FIG. 1 shows SLM 16 containing an array of pixel elements as a separate component of receiver 10. It is understood, however, that any combination of signal interface 11, processor 12, memory 14, SLM 16, light source 18, display 20, master timing circuitry 22, and any other related circuitry can be integral to receiver 10 or separate components of an overall video display system. For example, SLM 16, memory 14, part of master timing circuitry 22, and other addressing functions may reside on a single fabricated chip or device. The present invention contemplates any such combination of elements in FIG. 1.
FIG. 2a illustrates SLM 16 in further detail. In this particular embodiment, SLM 16 is partitioned, such that it receives data simultaneously into upper pixel array 16 a and lower pixel array 16 b, via upper input register 24 a and lower input register 24 b, respectively. It is understood that this invention applies to partitioned or nonpartitioned SLMs. Pixel arrays 16 a and 16 b comprise rows of pixel mirrors connected to a shared or dedicated memory element to store the state of the mirror. A pixel element, comprising a pixel mirror and its associated memory element, is “loaded” by storing a desired state in its corresponding memory element, such as “0” or “1” if the pixel element operates as a binary device. The pixel element is then “reset” by altering the state of the pixel element to correspond to the desired state stored in its memory element.
Loading video data from memory 14 to either upper or lower pixel arrays of SLM 16 is identical. Therefore, now referring to upper pixel array 16 a of SLM, memory 14 outputs a row of pixel data to register 24 a. Row selector or row decoder 26 a receives a display row address and enables two or more display rows on upper pixel array 16 a to receive pixel data from register 24 a. Upper pixel array 16 a receives into each memory element the desired state data for its corresponding pixel element on SLM 16. Upon loading of all display rows of SLM 16 from registers 24 a and 24 b, SLM 16 receives a common reset signal to change each pixel element to its desired state stored in its corresponding memory element. Memory 14, registers 24 a and 24 b, and row selectors 26 a and 26 b may be separate elements or integral to SLM 16.
The number of rows of pixel data stored in memory 14 is a subset of the number of display rows of SLM 16. However, by exploiting the addressability of SLM 16, the rows of pixel data fill all of the display rows, effectively displaying a complete frame from a field of pixel data. If the display system performs pulse-width modulation to vary the intensity of each pixel during a display cycle, memory 14 will store, for example, eight bits of data for each pixel. Therefore, a display cycle, occurring sixty times a second, includes 28−1, or 255, separate time slices of 65.36 microseconds where individual SLM pixel elements can change state.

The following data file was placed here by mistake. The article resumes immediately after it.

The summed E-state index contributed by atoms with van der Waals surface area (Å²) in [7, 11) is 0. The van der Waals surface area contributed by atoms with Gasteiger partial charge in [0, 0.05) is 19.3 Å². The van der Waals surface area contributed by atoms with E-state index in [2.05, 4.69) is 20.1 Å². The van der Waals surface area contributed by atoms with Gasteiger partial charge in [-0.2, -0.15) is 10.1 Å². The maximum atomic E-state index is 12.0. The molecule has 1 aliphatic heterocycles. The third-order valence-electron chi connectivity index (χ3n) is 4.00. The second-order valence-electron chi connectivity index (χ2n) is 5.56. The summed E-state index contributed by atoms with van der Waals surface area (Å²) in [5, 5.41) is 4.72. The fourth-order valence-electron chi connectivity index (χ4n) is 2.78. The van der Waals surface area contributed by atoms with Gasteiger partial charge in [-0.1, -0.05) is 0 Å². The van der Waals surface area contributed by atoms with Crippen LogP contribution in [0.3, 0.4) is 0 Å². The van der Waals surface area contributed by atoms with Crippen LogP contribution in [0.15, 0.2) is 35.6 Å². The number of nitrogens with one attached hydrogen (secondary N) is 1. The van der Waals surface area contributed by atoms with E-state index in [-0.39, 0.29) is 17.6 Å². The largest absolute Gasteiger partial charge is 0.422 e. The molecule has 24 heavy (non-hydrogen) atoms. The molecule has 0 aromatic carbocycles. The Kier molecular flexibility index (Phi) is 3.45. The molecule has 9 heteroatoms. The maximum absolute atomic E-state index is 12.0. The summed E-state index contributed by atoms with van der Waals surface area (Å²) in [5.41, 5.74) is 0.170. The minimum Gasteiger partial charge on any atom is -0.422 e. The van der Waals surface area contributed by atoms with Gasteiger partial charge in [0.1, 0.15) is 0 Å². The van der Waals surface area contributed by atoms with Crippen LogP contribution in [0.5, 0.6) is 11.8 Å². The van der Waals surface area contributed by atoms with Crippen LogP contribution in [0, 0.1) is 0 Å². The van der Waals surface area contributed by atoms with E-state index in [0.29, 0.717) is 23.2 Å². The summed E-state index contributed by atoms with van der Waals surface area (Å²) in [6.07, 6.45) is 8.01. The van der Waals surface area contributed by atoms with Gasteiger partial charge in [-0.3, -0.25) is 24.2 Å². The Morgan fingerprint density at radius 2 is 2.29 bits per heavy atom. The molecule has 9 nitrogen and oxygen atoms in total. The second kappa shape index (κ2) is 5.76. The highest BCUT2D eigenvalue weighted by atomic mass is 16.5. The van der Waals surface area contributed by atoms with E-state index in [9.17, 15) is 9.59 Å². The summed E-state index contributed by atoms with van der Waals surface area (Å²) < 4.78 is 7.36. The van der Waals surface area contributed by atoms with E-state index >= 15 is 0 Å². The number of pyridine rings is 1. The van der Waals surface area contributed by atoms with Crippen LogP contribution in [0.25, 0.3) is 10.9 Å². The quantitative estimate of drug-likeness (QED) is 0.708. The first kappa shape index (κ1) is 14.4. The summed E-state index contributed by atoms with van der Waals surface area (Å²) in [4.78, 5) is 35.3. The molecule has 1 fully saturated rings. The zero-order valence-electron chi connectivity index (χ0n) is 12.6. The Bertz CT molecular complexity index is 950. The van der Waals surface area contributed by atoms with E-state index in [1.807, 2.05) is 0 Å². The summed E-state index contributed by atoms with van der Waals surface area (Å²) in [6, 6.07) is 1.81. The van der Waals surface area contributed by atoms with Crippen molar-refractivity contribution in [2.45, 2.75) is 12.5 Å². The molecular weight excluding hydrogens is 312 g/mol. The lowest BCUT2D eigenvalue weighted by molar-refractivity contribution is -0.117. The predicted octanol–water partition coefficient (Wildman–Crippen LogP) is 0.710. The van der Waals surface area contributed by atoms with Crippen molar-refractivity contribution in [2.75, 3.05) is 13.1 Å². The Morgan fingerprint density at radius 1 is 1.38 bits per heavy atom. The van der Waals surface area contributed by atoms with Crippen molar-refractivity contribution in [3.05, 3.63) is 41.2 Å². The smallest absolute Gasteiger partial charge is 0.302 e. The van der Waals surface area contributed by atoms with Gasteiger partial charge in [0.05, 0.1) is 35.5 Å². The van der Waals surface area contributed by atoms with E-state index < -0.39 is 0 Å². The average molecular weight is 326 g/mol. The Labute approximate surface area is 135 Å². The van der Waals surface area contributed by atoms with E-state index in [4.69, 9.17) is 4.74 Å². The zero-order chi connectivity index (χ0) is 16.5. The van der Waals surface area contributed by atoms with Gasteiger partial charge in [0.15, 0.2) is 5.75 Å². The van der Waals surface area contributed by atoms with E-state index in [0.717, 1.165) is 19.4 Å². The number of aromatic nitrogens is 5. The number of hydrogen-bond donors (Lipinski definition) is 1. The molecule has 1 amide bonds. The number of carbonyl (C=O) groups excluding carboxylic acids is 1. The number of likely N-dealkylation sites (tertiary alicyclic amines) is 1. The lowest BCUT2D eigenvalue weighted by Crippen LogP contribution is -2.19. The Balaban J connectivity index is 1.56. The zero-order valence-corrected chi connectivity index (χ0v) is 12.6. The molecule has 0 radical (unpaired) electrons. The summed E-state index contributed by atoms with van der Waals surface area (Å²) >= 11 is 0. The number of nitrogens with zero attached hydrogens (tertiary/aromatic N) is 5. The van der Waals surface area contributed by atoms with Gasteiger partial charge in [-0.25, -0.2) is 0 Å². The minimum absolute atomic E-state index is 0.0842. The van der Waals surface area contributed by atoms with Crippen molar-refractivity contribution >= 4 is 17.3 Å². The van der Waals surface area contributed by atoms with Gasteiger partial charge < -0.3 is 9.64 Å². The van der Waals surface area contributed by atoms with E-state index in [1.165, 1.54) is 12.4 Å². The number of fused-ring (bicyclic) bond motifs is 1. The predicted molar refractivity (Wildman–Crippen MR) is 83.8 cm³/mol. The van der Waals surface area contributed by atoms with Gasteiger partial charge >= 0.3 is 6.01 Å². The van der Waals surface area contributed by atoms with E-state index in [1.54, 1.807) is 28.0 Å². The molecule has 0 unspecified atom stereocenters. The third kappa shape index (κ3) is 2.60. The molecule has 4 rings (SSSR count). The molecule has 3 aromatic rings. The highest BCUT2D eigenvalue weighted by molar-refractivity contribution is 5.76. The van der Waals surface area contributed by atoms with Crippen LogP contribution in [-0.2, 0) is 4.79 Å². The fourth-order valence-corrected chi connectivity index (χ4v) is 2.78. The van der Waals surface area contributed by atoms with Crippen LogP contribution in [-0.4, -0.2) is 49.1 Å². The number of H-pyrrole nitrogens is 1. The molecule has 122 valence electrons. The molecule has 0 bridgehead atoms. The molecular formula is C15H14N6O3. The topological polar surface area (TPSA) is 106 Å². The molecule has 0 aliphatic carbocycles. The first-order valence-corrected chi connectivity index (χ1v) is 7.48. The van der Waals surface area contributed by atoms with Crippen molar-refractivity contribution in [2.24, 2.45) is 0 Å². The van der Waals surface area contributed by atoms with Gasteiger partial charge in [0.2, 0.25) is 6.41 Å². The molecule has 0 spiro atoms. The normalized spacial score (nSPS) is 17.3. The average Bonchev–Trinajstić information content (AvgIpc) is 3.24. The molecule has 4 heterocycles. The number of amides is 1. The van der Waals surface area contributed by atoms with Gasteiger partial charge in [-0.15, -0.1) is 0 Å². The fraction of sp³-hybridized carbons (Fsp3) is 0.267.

In one embodiment of the present invention, registers 24 a and 24 b receive a row of pixel data with the number of bits equal to the number of columns of pixel elements of SLM 16. Registers 24 a and 24 b may contain parallel latches that increase throughput by storing a first row of pixel data while the register receives a second row of pixel data from memory 14. Registers 24 a and 24 b may also contain column drivers that drive each bit in a row of pixel data to each column of pixel arrays 16 a and 16 b. In our example, registers 24 a and 24 b, and any additional latches or drivers, process a 640 bit row of pixel data corresponding to the 640 columns of SLM 16.
Row selectors or row decoders 26 a and 26 b receive a display row address to enable two or more display rows in pixel arrays 16 a and 16 b. The display row address received by row selectors 26 a and 26 b may be generated in memory 14, or alternatively in master timing circuitry 22, processor 12, or by other appropriate SLM circuitry. In one embodiment, row selectors 26 a and 26 b are decoders that each receive a display row address which represents one of 240 display rows to be filled in the upper or lower pixel arrays 16 a and 16 b. Row selectors 26 a and 26 b decode the display row address and assert one or more enable lines to enable the selected display rows. Row selectors 26 a and 26 b may mask the least significant bit of a display row address, thereby simultaneously enabling two adjacent rows. Furthermore, row selectors 26 a and 26 b may sequentially or simultaneously assert two display row enable lines in response to receiving one or more display row addresses.
During operation of SLM 16 pictured in FIG. 2a, memory 14 stores a single interlaced field of video data and, therefore, stores enough rows of pixel data to load into a subset of the display rows of SLM 16. For standard interlaced data comprising two fields, memory 14 stores in succession rows of pixel data corresponding to the odd and even rows of SLM 16. For example, for display cycle one, memory 14 stores rows of pixel data for odd display rows, and for display cycle two, memory 14 stores rows of pixel data for even display rows. To display a complete video frame, in other words to load all display rows of SLM 16 with pixel data, a single row of pixel data in memory 14 loads into two display rows in SLM 16. This is accomplished through addressing techniques without an appreciable increase in memory or processing.